After a series of devastating wildfires in the West, many states are increasingly funding efforts to clear forests to reduce these dangers. This includes clearing brush, felling trees or using controlled burning to damage the landscape and prevent fires from spreading into the forest canopy.
As climate change accelerates in the coming years, states are expected to generate increasing amounts of forest waste from these efforts, said Justin Freiberg, managing director of Yale’s Carbon Containment Lab, which has been conducting field experiments exploring many “Wood Carbon Containment” method under different conditions over the years.
But today, harvested plants and trees are often stacked in cleared areas and left to rot or deliberately burned. This allows the carbon stored in it to simply return to the atmosphere, causing further warming.
Kodama wanted to address both wildfire danger and emissions challenges. The company says it’s developing ways to automatically thin overcrowded forests, which would make the process cheaper and faster (although it hasn’t discussed that part of the business in detail). After stripping branches from trees that are too small to sell, they load them onto trucks and drive them to prepared pits.
The key is to make sure what the company calls a “wood vault” will keep out oxygen and water, which would otherwise speed up decomposition and prevent greenhouse gas leaks.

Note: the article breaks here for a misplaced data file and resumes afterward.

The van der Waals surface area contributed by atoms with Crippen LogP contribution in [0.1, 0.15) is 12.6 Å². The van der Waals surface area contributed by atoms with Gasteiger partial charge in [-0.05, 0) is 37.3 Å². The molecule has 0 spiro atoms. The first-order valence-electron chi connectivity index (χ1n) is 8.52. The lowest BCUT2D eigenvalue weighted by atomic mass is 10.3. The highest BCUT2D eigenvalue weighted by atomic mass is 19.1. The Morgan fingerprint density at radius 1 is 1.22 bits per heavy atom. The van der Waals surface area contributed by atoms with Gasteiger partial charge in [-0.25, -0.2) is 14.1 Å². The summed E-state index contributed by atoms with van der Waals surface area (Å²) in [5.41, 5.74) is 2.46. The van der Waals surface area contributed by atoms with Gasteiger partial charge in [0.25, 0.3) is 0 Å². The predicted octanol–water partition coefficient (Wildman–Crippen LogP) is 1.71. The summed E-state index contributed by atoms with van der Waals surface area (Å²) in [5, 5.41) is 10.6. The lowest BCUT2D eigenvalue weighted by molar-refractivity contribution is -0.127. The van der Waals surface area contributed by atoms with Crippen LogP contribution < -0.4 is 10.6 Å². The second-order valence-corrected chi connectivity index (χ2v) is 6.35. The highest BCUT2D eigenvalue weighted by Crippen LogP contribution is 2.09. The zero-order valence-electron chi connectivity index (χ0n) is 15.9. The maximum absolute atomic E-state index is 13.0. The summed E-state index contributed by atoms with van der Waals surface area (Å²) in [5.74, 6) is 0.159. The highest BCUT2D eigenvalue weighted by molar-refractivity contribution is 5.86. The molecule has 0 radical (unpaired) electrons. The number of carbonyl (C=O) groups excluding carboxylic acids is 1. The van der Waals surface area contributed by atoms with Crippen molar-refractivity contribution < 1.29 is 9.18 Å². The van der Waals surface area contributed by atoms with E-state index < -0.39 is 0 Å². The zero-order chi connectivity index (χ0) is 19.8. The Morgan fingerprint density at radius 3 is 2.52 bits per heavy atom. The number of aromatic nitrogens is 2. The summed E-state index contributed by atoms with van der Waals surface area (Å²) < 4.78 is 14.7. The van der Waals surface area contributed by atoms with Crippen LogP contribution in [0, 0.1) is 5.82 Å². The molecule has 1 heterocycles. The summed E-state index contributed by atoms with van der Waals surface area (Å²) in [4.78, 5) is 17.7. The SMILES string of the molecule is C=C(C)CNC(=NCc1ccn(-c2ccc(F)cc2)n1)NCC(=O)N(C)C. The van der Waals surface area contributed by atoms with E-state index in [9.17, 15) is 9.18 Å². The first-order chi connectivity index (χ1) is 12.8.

In a site visit with researchers at Yale University, expected to begin in the third quarter of next year, the company intends to build a burial mound seven yards high, three yards deep, and 58 yards long and wide in the Nevada desert.
They plan to cover the biomass with a geotextile liner, which will then be buried under soil and a layer of native vegetation that chooses to absorb water. Given the region’s dry conditions, this would create a closed system that would prevent “decomposers from acting on the buried wood mass,” ensuring the carbon stays in place for thousands of years, said Jimmy Voorhis, director of biomass use and policy. Kodama.
They also left the timber exposed on site and created smaller side vaults designed in different ways, Freiberg added. Over the years, the teams will continue to monitor them and compare decomposition rates and any greenhouse gas leakage. The teams hope to be able to extrapolate long-term carbon storage estimates from this and other studies and experiments.